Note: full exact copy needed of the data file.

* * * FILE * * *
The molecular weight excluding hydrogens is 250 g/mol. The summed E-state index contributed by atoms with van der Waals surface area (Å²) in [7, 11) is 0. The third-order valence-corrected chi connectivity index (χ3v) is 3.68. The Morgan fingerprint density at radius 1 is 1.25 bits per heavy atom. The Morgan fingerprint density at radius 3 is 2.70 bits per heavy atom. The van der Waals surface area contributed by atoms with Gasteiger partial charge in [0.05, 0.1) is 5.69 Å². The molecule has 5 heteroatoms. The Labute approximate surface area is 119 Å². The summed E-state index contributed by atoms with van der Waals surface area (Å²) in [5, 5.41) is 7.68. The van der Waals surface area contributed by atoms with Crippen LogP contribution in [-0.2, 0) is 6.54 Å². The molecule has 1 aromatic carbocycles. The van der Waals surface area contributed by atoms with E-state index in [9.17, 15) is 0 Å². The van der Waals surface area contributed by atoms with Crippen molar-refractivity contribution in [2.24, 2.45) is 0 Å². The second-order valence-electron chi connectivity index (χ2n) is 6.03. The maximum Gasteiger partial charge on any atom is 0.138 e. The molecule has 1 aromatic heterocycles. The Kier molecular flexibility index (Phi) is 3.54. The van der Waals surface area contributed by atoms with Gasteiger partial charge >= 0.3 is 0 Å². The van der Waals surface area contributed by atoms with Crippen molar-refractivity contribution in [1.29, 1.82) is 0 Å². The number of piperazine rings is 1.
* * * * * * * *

The molecular weight excluding hydrogens is 250 g/mol. The summed E-state index contributed by atoms with van der Waals surface area (Å²) in [7, 11) is 0. The third-order valence-corrected chi connectivity index (χ3v) is 3.68. The Morgan fingerprint density at radius 1 is 1.25 bits per heavy atom. The Morgan fingerprint density at radius 3 is 2.70 bits per heavy atom. The van der Waals surface area contributed by atoms with Gasteiger partial charge in [0.05, 0.1) is 5.69 Å². The molecule has 5 heteroatoms. The Labute approximate surface area is 119 Å². The summed E-state index contributed by atoms with van der Waals surface area (Å²) in [5, 5.41) is 7.68. The van der Waals surface area contributed by atoms with Crippen LogP contribution in [-0.2, 0) is 6.54 Å². The molecule has 1 aromatic carbocycles. The van der Waals surface area contributed by atoms with E-state index in [9.17, 15) is 0 Å². The van der Waals surface area contributed by atoms with Crippen molar-refractivity contribution in [2.24, 2.45) is 0 Å². The second-order valence-electron chi connectivity index (χ2n) is 6.03. The maximum Gasteiger partial charge on any atom is 0.138 e. The molecule has 1 aromatic heterocycles. The Kier molecular flexibility index (Phi) is 3.54. The van der Waals surface area contributed by atoms with Gasteiger partial charge >= 0.3 is 0 Å². The van der Waals surface area contributed by atoms with Crippen molar-refractivity contribution in [1.29, 1.82) is 0 Å². The number of piperazine rings is 1.